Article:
After jumping back in time some thirty years, to WW2, in The Wrong End of Time, Liz and Simon now find themselves transported twenty years into their future. The year is 1990 and the pair materialise outside the Antarctica research base nicknamed the Ice Box.
The Ice Box (or more correctly, the International Institute for Biological Research), is headed by the distincy odd Morgan C. Devereaux (John Barron), and they are conducting experiments on selected human volunteers. HA57, Deveraux’s own creation, is a longevity drug that vastly increases the average person’s lifespan. Liz and Simon, mistaken for volunteers, are enrolled in the programme, but are less than enthused to hear about the Ice Box’s other plans for them – they intend to fit Liz with an artificial arm and Simon with an artificial leg!
There’s more shocks in store for Liz, when she realises that her mother is a member of the research team. But worse is to come – Beth (Mary Preston), another member of the Ice Box team, is a future version of Liz. This is something Liz finds difficult to contemplate, how can she possibly turn into the cold, unfriendly Beth?
Liz sums this up quite succinctly. “How did I ever grow up to be like you? You’re hard. You’re mean. You’re a rotten old cow. You’re an old ratbag. And what’s more, you’re not even pretty”.
Elsewhere on the base, we have the jolly-hockey-sticks Doctor Edith Joynton (played by Peggy Thorpe-Bates, best known for Rumpole of the Bailey) as well as the logical Doctor Bukov (John Barcoft). And last, is Larry (Robert Oates) who has clearly been written as the everyman character and certainly seems the most straightforward of them all. He harbours something of a passion for Beth, so it’s maybe not surprising that he is drawn towards Liz, though given that Liz is only supposed to be fifteen, at times their relationship does seem to be a little inappropriate. This is picked up by Simon, who views Liz’s flirting with disfavour.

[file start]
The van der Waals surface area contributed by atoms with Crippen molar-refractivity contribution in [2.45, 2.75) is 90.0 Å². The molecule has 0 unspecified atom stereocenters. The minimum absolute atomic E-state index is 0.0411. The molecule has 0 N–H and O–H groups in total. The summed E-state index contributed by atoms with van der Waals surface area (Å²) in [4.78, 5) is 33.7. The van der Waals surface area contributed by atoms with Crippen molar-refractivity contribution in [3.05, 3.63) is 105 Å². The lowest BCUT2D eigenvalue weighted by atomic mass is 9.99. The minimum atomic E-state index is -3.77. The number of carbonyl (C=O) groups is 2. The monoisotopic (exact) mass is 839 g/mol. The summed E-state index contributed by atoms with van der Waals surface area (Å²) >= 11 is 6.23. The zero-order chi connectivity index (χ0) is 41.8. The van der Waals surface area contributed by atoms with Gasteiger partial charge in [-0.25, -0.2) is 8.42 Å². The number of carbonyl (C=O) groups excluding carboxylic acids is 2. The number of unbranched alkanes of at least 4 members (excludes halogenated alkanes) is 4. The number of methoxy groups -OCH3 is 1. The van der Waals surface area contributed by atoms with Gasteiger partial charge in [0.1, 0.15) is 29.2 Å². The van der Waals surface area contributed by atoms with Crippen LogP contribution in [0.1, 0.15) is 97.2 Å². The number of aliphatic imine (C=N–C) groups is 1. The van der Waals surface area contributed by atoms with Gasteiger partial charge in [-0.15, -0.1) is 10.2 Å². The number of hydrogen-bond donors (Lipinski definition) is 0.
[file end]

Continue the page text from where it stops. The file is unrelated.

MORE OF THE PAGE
It’s sometimes said that nothing dates quite so quickly as our visions of the future, and certainly the 1990 seen here bears little resemblance to the real 1990. It’s maybe understandable that thoughts of the future and silver suits went together, but this does leave the scientists looking a little odd. Episode Six (the only episode of Timeslip to exist in colour) allows us to see them in all their technicolour glory.
If The Wrong End of Time slightly deflated the tension with Traynor’s insistence that Liz and Simon could come to no harm in the past since they existed in the present (an interesting paradox, which doesn’t make much sense) then the constant availability of the Time Barrier in this story also damages any sense of jeopardy. At least in The Wrong End Of Time it vanished for a while – here Liz and Simon can nip back home any time they feel like it, and indeed they do so at the end of the first episode.
But whilst some of the acting is a little stilted and Liz can still be rather annoying, The Time of the Ice Box is an entertaining story. Partly for the relationship between Liz and Beth, but also for the extraordinary performance by John Barron.
Barron gives a display of bad acting that only a very good actor could manage. From his variable accent (normally Mid-Atlantic, but it does wander a little) to his bizarre gestures which occur more often as Devereaux starts to lose his grip, it’s certainly a performance you can’t take your eyes off and it’s a definite highlight of the six episodes.
The ending is a little bleak. The computer (which was Devereaux’s pride and joy) has failed and the base begins to freeze. The personnel all take an anti-freeze formula, in the hope that this will allow them to survive until they are rescued. There’s no such joy for Devereaux though, who is found outside by Liz and Simon, frozen solid (although the production obviously couldn’t afford snow, or even electronic snow, so you have to use your imagination).
Liz and Simon escape through the Time Barrier, but where will they end up next?